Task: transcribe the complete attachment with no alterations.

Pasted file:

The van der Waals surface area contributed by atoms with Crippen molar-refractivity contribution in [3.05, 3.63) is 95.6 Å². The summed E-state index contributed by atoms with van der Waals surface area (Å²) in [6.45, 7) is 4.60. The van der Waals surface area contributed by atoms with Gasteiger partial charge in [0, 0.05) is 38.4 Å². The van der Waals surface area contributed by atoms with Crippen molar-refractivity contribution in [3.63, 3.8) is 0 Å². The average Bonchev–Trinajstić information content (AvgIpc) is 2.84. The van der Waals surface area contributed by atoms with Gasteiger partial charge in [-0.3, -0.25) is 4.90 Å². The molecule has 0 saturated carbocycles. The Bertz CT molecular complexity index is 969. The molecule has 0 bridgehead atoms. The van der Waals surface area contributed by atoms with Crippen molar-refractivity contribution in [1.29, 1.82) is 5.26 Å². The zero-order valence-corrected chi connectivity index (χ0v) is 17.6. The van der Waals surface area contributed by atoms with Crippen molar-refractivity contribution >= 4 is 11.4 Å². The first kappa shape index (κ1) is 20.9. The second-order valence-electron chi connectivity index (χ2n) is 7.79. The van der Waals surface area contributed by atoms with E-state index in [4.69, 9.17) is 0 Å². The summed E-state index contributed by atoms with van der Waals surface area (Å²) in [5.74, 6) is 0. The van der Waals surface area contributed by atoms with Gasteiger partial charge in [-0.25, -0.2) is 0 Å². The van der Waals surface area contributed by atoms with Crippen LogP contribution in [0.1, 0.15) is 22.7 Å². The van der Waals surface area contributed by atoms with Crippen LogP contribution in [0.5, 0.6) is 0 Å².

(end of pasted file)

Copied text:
The van der Waals surface area contributed by atoms with Crippen molar-refractivity contribution in [3.05, 3.63) is 95.6 Å². The summed E-state index contributed by atoms with van der Waals surface area (Å²) in [6.45, 7) is 4.60. The van der Waals surface area contributed by atoms with Gasteiger partial charge in [0, 0.05) is 38.4 Å². The van der Waals surface area contributed by atoms with Crippen molar-refractivity contribution in [3.63, 3.8) is 0 Å². The average Bonchev–Trinajstić information content (AvgIpc) is 2.84. The van der Waals surface area contributed by atoms with Gasteiger partial charge in [-0.3, -0.25) is 4.90 Å². The molecule has 0 saturated carbocycles. The Bertz CT molecular complexity index is 969. The molecule has 0 bridgehead atoms. The van der Waals surface area contributed by atoms with Crippen molar-refractivity contribution in [1.29, 1.82) is 5.26 Å². The zero-order valence-corrected chi connectivity index (χ0v) is 17.6. The van der Waals surface area contributed by atoms with Crippen molar-refractivity contribution >= 4 is 11.4 Å². The first kappa shape index (κ1) is 20.9. The second-order valence-electron chi connectivity index (χ2n) is 7.79. The van der Waals surface area contributed by atoms with E-state index in [4.69, 9.17) is 0 Å². The summed E-state index contributed by atoms with van der Waals surface area (Å²) in [5.74, 6) is 0. The van der Waals surface area contributed by atoms with Gasteiger partial charge in [-0.25, -0.2) is 0 Å². The van der Waals surface area contributed by atoms with Crippen LogP contribution in [0.1, 0.15) is 22.7 Å². The van der Waals surface area contributed by atoms with Crippen LogP contribution in [0.5, 0.6) is 0 Å².